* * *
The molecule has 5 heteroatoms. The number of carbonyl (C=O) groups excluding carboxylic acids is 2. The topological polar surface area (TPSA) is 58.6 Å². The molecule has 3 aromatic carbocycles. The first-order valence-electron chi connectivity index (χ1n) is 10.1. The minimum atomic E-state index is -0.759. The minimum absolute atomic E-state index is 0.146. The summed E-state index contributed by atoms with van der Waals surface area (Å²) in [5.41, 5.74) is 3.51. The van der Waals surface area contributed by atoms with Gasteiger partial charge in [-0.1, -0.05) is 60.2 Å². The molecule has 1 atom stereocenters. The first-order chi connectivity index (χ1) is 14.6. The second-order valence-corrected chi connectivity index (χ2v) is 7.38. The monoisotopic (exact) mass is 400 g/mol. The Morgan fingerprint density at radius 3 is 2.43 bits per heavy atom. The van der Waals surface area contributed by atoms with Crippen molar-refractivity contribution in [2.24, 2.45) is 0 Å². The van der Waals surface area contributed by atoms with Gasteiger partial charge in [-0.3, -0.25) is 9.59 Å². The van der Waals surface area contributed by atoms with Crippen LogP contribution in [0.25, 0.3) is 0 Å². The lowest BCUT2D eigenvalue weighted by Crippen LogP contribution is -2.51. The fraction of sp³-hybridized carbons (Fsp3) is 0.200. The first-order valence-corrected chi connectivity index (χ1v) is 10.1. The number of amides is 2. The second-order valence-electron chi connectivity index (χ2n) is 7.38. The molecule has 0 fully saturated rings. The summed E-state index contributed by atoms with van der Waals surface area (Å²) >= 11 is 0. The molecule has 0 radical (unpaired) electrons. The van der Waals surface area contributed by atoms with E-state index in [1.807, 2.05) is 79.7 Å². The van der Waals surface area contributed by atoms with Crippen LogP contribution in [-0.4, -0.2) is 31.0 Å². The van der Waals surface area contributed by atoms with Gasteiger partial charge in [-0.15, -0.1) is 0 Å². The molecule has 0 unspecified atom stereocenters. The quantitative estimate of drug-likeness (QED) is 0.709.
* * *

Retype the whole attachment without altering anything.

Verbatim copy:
The molecule has 5 heteroatoms. The number of carbonyl (C=O) groups excluding carboxylic acids is 2. The topological polar surface area (TPSA) is 58.6 Å². The molecule has 3 aromatic carbocycles. The first-order valence-electron chi connectivity index (χ1n) is 10.1. The minimum atomic E-state index is -0.759. The minimum absolute atomic E-state index is 0.146. The summed E-state index contributed by atoms with van der Waals surface area (Å²) in [5.41, 5.74) is 3.51. The van der Waals surface area contributed by atoms with Gasteiger partial charge in [-0.1, -0.05) is 60.2 Å². The molecule has 1 atom stereocenters. The first-order chi connectivity index (χ1) is 14.6. The second-order valence-corrected chi connectivity index (χ2v) is 7.38. The monoisotopic (exact) mass is 400 g/mol. The Morgan fingerprint density at radius 3 is 2.43 bits per heavy atom. The van der Waals surface area contributed by atoms with Crippen molar-refractivity contribution in [2.24, 2.45) is 0 Å². The van der Waals surface area contributed by atoms with Gasteiger partial charge in [-0.3, -0.25) is 9.59 Å². The van der Waals surface area contributed by atoms with Crippen LogP contribution in [0.25, 0.3) is 0 Å². The lowest BCUT2D eigenvalue weighted by Crippen LogP contribution is -2.51. The fraction of sp³-hybridized carbons (Fsp3) is 0.200. The first-order valence-corrected chi connectivity index (χ1v) is 10.1. The number of amides is 2. The second-order valence-electron chi connectivity index (χ2n) is 7.38. The molecule has 0 fully saturated rings. The summed E-state index contributed by atoms with van der Waals surface area (Å²) >= 11 is 0. The molecule has 0 radical (unpaired) electrons. The van der Waals surface area contributed by atoms with E-state index in [1.807, 2.05) is 79.7 Å². The van der Waals surface area contributed by atoms with Crippen LogP contribution in [-0.4, -0.2) is 31.0 Å². The van der Waals surface area contributed by atoms with Gasteiger partial charge in [-0.15, -0.1) is 0 Å². The molecule has 0 unspecified atom stereocenters. The quantitative estimate of drug-likeness (QED) is 0.709.